No one thought this was going to happen. Maybe in two or three years, but not this quickly.

“Seton Hall’s back,” Theodore said. “And we’re ready to win.”

Indeed.

Posted on: January 4, 2012 9:16 am
 

Wakeup Call: 'Violence is out of the question'

That was some nice win for Tom Pecora's Fordham club over Harvard. (US PRESSWIRE)

By Matt Norlander

This story is unbelievable. Literally. I do not want to believe it. // Also: simply an incredible story. But this one is mostly good. // The power of thank-you notes. // You hating the new Facebook timeline? Here's how to wipe out your embarassments and all things related to that crazy-but-hot ex you once dated ...

★ I can't explain why, but Bo Ryan's "violence is out of the question" quote from last night is great.

Really liked this from a college hoops writer getting more run, Daniel Martin.

★ It's about two weeks too early for my liking, but who am I kidding? I'll read anything on bubbles at this point. Andy Glockner is your bracket prognostication guru.

★ We linked to Troy Bell's R&B work in December. Searching For Billy Edelin went a step further and got an interview with the man about his music -- and still beating basketball career.

★ Iona's quite good, so it's going to have a number of articles written on it. It's already happened, in fact. Ben Cohen drops in with a quickie profile on Scott Machado, one of my favorite players this season.

★ What myths exist with road games in college basketball? Groupies in most Atlantic 10 cities, for starters.

★ They say the rejected marriage proposal wasn't staged. I'm no cynic, but I can't see how that is all organic.

A deeper look as to why MSU was able to win in Kohl for the first time in a decade.

★ We always appreciate the love. Be sure to follow these guys and gals on Twitter.

★ I really hope this was Stew Morrill's Christmas card.

★ Linked you last week about that Juco program that forfeited its season. The conference is trying to figure out what the heck it's going to do with scheduled games.

★ Some more intel on four-guard lineups in college hoops. Wonder if this will become more of a mild trend in the next few years.

It's been a long time since I pick and rolled ...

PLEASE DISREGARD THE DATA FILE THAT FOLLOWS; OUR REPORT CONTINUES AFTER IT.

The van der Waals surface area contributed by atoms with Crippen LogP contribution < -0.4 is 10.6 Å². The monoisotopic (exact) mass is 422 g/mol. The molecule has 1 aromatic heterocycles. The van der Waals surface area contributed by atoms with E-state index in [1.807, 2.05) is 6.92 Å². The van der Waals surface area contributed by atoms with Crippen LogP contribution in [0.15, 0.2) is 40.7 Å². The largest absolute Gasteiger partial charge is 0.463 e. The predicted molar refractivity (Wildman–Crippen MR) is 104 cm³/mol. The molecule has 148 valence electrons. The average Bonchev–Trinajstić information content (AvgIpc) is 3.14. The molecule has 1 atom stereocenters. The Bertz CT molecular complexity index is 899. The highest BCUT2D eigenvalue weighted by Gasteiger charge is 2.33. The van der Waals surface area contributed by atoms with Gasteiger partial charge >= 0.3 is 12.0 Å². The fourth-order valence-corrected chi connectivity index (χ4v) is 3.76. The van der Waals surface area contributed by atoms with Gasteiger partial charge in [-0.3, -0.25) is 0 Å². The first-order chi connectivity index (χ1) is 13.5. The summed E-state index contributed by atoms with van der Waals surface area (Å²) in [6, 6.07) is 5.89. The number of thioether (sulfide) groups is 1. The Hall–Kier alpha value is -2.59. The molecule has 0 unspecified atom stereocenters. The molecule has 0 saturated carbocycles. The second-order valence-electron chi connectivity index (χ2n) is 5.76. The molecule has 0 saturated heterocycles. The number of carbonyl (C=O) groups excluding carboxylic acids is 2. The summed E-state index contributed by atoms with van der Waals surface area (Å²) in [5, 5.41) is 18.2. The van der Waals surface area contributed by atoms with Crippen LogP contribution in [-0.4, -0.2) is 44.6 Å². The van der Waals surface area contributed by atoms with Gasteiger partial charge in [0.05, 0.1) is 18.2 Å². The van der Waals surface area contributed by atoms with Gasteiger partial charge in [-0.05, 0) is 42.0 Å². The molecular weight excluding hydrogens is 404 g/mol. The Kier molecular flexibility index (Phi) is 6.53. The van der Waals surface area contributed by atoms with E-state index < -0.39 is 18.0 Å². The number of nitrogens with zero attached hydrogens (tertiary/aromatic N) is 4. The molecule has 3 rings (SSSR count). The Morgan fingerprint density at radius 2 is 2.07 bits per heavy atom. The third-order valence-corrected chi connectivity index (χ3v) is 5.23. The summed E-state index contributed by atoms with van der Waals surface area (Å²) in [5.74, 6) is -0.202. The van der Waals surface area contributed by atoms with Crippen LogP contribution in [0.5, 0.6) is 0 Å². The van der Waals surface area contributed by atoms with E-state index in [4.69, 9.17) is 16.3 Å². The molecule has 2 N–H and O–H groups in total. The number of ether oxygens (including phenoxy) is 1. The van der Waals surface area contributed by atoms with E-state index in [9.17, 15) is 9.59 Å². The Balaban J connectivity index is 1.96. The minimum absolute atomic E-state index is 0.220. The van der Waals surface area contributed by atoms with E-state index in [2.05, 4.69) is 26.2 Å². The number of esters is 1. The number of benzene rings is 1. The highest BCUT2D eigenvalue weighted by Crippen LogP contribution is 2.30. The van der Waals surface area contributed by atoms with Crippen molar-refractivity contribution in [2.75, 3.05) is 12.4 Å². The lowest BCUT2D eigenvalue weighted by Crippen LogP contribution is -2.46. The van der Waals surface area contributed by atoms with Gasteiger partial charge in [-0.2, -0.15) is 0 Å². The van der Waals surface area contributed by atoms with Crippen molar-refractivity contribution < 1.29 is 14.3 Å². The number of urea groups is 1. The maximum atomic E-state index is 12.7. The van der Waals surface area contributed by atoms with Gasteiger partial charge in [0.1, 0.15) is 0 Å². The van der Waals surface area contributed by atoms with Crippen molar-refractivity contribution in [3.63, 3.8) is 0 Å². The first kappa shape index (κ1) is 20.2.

♬ If you don't have Beck on your iPod outside of "Loser" and "Where It's At," you're cheating yourself. Also, this song will absolutely be played at my wedding. Listen and have your day get off to a start that can't be brought down.


Posted on: January 4, 2012 9:15 am
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Posted on: January 3, 2012 2:21 pm
 

Calhoun's vacation, um suspension, ends tonight

By Jeff Goodman

At times throughout UConn's last two games, Jim Calhoun has found himself yelling at the television -- at his players and also at his associate head coach George Blaney. 

"Then I realize it's not talking back and no one says a word," Calhoun said. "So I stop." 

Calhoun will serve the third and final game of his NCAA-mandated suspension tonight when the Huskies play at Seton Hall. He'll watch, as he has for the first two games, at home either by himself or with his wife. 

"It's frustrating," Calhoun admitted. "And it's different than when I've had to watch before when I had cancer. But it is what it is." 

"It's allowed me to get a different look at the team, though," he added.

Calhoun said he's been able to utilize his time away from the team -- The NCAA also didn't allow him to attend practice or any team-related activities -- to spend more time with his grandchildren and also catch-up with former players. 

"It's been nice in a way, but I don't recommend it -- at least not for me personally," he said. 

UConn won't practice tomorrow and Calhoun said he'll join the team at night in New Jersey, where he'll meet with the coaching staff and then go to dinner. His first game back comes Saturday night at Rutgers. 

Calhoun said he has jotted down plenty of notes watching the wins at South Florida and at home against St. John's. He wants to cut down on the turnovers, get veteran big man Alex Oriakhi back to how he was playing last season and also have Shabazz Napier defending with more consistency. Nothing, right now, rates higher than shoring up the defense. A year ago, UConn was 18-0 when it made three consecutive stops at least five times in a game. This year the Huskies have only done it twice -- and one came in the win over the Red Storm in the last game. 

"With as good of a shooting team we are this year, we could be really tough if we can get consistent stops," Calhoun said. 

The Huskies are shooting 50 percent from the field over the first 13 games of the season and 43 percent from beyond the arc. Shabazz Napier and Jeremy Lamb are both at 42 percent and freshman Ryan Boatright has made 7-of-12 from deep since joining the team. 

Calhoun also said roles have been established. It's Napier and Lamb in the backcourt with Boatright coming off the bench. There's Andre Drummond, Tyler Olander and Oriakhi splitting minutes at the four and five spots. However, the one position that needs to become solidified soon is at the small forward spot where sophomore Roscoe Smith, freshman DeAndre Daniels and Niels Giffey have all taken turns and had their moments. 

"We need to figure that out," Calhoun said. 

Calhoun was also clear that Syracuse is a step ahead of everyone else in the Big East right now, and part of the reason is that Jim Boeheim has a veteran team while UConn often throws out a lineup that features all freshmen and sophomores. 

"We still haven't played anywhere close to where I think we can," Calhoun said. "We're still far away -- and we're 12-1." 

And Calhoun is almost done serving his time. 

 
 
 
 
The views expressed in this blog are solely those of the author and do not reflect the views of CBS Sports or CBSSports.com